The first day of OPTIMIZE2016 began with the general session lead by Rainmaker president Tammy Farley and Rainmaker CEO Bruce Barfield. Keeping the theme of the presidential election year, the “debate,” moderated by Eian Counts, gave Farley and Barfield platforms that reflected their goals for the upcoming year in revenue management.
Both executives were excited about the upcoming year for Rainmaker. Barfield said, “2016 is your year. We have rebranded to make things better for you. At OPTIMIZE2016 there is more than ever before – more insights, more content, more innovations.” Farley echoed the sentiment, emphasizing that this year’s focus is about overall revenue management, not the individual multifamily housing and hospitality/gaming industries. “Professional development at RMG isn’t a hospitality issue, isn’t a multifamily issue, it is a revenue management issue.”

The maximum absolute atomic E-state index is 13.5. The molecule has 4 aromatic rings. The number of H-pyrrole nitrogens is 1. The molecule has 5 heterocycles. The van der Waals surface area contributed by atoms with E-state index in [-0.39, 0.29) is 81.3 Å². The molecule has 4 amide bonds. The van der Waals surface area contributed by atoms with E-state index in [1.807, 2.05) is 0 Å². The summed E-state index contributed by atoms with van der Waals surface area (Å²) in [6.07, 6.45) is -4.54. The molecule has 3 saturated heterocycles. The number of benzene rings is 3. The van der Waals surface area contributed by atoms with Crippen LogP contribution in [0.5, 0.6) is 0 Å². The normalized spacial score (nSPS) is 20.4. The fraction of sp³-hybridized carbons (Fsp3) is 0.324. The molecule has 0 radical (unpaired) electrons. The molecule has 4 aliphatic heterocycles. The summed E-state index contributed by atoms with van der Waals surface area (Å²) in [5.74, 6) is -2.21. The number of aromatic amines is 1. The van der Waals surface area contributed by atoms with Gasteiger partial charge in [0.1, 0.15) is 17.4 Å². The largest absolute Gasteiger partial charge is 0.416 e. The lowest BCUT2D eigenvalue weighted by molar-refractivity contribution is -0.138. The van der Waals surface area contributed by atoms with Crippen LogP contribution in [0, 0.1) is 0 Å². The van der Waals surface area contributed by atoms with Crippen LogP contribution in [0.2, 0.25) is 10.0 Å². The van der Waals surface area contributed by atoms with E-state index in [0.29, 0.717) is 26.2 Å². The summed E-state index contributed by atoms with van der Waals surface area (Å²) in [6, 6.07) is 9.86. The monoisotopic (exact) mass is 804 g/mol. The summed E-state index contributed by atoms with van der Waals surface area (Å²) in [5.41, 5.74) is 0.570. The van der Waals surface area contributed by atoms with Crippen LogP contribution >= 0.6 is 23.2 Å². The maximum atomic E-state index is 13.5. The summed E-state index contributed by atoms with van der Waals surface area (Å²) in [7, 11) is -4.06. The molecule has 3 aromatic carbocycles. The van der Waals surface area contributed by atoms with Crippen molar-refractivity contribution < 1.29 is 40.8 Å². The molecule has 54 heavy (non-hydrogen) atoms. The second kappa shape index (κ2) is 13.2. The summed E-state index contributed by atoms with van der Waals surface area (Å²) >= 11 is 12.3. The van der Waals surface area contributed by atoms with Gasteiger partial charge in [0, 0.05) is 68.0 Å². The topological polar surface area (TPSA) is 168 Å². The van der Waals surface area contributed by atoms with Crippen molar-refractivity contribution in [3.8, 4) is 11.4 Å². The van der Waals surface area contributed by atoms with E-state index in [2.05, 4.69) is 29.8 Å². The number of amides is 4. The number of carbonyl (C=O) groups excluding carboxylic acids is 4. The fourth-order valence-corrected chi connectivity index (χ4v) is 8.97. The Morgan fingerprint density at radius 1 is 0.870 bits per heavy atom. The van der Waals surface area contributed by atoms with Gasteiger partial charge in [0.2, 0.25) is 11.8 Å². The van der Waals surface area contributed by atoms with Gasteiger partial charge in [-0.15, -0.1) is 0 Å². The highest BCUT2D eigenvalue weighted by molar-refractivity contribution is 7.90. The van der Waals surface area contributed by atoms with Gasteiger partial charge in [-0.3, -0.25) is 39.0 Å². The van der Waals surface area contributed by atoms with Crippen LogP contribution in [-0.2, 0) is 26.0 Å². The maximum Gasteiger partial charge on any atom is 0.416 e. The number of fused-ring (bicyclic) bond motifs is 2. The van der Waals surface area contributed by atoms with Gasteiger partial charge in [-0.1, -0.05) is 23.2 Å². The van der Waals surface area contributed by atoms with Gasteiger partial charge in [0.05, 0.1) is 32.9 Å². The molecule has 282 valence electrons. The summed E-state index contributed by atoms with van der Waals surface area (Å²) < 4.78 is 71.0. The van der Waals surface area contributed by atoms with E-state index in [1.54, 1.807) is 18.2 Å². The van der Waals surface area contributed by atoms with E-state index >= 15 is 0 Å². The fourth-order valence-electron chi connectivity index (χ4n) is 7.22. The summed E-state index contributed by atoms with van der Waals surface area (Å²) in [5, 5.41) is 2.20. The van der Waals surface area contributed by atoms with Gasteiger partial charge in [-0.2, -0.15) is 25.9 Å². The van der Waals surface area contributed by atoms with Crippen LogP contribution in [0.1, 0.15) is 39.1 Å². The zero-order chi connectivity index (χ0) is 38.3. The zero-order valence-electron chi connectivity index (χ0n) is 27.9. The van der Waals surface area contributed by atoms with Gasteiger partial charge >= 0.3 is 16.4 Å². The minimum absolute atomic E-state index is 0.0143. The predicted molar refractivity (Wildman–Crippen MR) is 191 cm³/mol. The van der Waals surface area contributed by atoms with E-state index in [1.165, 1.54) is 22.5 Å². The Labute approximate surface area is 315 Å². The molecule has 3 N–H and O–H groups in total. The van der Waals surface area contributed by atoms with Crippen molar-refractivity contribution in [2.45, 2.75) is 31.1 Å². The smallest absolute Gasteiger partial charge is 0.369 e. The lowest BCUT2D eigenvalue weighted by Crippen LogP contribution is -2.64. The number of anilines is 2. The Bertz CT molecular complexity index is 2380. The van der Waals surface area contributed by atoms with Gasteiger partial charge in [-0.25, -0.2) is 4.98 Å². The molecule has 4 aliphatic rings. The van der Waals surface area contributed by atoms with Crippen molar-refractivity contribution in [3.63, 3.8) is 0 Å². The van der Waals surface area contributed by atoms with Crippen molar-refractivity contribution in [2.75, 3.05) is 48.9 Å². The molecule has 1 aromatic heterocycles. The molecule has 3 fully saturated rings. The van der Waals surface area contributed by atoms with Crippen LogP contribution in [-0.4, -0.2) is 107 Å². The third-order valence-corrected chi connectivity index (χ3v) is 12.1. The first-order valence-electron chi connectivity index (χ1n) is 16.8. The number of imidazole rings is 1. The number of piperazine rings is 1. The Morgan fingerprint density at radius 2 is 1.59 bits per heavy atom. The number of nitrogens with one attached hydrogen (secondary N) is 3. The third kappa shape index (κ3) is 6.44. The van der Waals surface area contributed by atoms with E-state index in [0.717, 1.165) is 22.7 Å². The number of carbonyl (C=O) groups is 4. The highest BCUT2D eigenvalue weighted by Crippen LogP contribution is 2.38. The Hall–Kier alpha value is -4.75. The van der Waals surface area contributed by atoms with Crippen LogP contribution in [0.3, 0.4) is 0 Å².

The morning’s sessions wrapped up with a keynote speech from Michael Tchong, globally renowned trend analyst. His speech spoke to staying nimble in the ever changing world of technology and he emphasized the importance of keeping an open mind. Tchong said, “Opportunity to innovate can come from anywhere at any time.” He reminded attendees of the history of Apple and how the innovation of the iPod evolved into the development of the iPhone and how those devices have changed the digital landscape. Tchong pointed to the fact that Apartments.com is reaching more people than ever with 76% of potential residents starting their search online first and that creating live/work spaces that integrate multitasking and technology is “par for the industry landscape.”